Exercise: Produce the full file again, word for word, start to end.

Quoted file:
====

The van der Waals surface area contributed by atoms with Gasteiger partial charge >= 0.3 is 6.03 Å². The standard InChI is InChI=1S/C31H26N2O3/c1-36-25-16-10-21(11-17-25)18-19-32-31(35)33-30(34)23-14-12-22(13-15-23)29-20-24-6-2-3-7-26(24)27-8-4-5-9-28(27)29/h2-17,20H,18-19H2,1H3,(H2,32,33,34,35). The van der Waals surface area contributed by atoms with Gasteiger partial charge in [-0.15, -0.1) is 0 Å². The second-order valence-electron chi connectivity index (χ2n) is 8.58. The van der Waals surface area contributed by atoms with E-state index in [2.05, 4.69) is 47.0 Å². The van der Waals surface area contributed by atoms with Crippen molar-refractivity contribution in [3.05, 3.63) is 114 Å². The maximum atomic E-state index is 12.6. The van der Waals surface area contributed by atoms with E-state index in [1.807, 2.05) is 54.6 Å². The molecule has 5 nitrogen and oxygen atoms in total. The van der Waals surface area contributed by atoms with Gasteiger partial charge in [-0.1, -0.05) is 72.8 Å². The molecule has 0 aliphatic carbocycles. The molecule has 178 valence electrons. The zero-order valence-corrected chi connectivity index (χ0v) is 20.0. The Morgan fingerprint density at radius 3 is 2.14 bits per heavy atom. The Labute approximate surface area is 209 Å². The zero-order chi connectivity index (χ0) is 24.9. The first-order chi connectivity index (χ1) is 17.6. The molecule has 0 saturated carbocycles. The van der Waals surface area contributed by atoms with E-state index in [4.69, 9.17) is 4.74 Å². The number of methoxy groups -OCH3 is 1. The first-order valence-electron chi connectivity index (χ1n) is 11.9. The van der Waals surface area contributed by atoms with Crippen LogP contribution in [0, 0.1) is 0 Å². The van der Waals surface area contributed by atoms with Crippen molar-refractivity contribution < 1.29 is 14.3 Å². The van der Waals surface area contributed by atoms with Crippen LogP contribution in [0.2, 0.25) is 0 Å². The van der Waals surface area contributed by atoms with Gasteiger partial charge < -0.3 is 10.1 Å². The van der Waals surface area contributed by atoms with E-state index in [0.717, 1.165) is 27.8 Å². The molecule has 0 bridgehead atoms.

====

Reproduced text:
The van der Waals surface area contributed by atoms with Gasteiger partial charge >= 0.3 is 6.03 Å². The standard InChI is InChI=1S/C31H26N2O3/c1-36-25-16-10-21(11-17-25)18-19-32-31(35)33-30(34)23-14-12-22(13-15-23)29-20-24-6-2-3-7-26(24)27-8-4-5-9-28(27)29/h2-17,20H,18-19H2,1H3,(H2,32,33,34,35). The van der Waals surface area contributed by atoms with Gasteiger partial charge in [-0.15, -0.1) is 0 Å². The second-order valence-electron chi connectivity index (χ2n) is 8.58. The van der Waals surface area contributed by atoms with E-state index in [2.05, 4.69) is 47.0 Å². The van der Waals surface area contributed by atoms with Crippen molar-refractivity contribution in [3.05, 3.63) is 114 Å². The maximum atomic E-state index is 12.6. The van der Waals surface area contributed by atoms with E-state index in [1.807, 2.05) is 54.6 Å². The molecule has 5 nitrogen and oxygen atoms in total. The van der Waals surface area contributed by atoms with Gasteiger partial charge in [-0.1, -0.05) is 72.8 Å². The molecule has 0 aliphatic carbocycles. The molecule has 178 valence electrons. The zero-order valence-corrected chi connectivity index (χ0v) is 20.0. The Morgan fingerprint density at radius 3 is 2.14 bits per heavy atom. The Labute approximate surface area is 209 Å². The zero-order chi connectivity index (χ0) is 24.9. The first-order chi connectivity index (χ1) is 17.6. The molecule has 0 saturated carbocycles. The van der Waals surface area contributed by atoms with E-state index in [4.69, 9.17) is 4.74 Å². The number of methoxy groups -OCH3 is 1. The first-order valence-electron chi connectivity index (χ1n) is 11.9. The van der Waals surface area contributed by atoms with Crippen LogP contribution in [0, 0.1) is 0 Å². The van der Waals surface area contributed by atoms with Crippen molar-refractivity contribution < 1.29 is 14.3 Å². The van der Waals surface area contributed by atoms with Crippen LogP contribution in [0.2, 0.25) is 0 Å². The van der Waals surface area contributed by atoms with Gasteiger partial charge < -0.3 is 10.1 Å². The van der Waals surface area contributed by atoms with E-state index in [0.717, 1.165) is 27.8 Å². The molecule has 0 bridgehead atoms.